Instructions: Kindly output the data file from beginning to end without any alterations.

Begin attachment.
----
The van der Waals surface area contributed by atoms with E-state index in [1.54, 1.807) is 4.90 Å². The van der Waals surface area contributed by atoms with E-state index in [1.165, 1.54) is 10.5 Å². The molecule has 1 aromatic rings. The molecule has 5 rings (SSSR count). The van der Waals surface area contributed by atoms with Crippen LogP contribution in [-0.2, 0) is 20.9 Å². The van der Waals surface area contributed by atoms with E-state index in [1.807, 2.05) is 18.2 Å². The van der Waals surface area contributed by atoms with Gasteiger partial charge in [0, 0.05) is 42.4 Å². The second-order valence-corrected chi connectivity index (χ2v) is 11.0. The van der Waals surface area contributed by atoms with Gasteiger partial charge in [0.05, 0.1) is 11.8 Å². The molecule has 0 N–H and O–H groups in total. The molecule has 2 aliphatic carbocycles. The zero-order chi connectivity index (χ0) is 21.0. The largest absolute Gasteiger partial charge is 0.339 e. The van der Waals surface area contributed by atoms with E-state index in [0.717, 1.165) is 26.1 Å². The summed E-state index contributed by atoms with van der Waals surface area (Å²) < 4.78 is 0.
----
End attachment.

The van der Waals surface area contributed by atoms with E-state index in [1.54, 1.807) is 4.90 Å². The van der Waals surface area contributed by atoms with E-state index in [1.165, 1.54) is 10.5 Å². The molecule has 1 aromatic rings. The molecule has 5 rings (SSSR count). The van der Waals surface area contributed by atoms with Crippen LogP contribution in [-0.2, 0) is 20.9 Å². The van der Waals surface area contributed by atoms with E-state index in [1.807, 2.05) is 18.2 Å². The van der Waals surface area contributed by atoms with Gasteiger partial charge in [0, 0.05) is 42.4 Å². The second-order valence-corrected chi connectivity index (χ2v) is 11.0. The van der Waals surface area contributed by atoms with Gasteiger partial charge in [0.05, 0.1) is 11.8 Å². The molecule has 0 N–H and O–H groups in total. The molecule has 2 aliphatic carbocycles. The zero-order chi connectivity index (χ0) is 21.0. The largest absolute Gasteiger partial charge is 0.339 e. The van der Waals surface area contributed by atoms with E-state index in [0.717, 1.165) is 26.1 Å². The summed E-state index contributed by atoms with van der Waals surface area (Å²) < 4.78 is 0.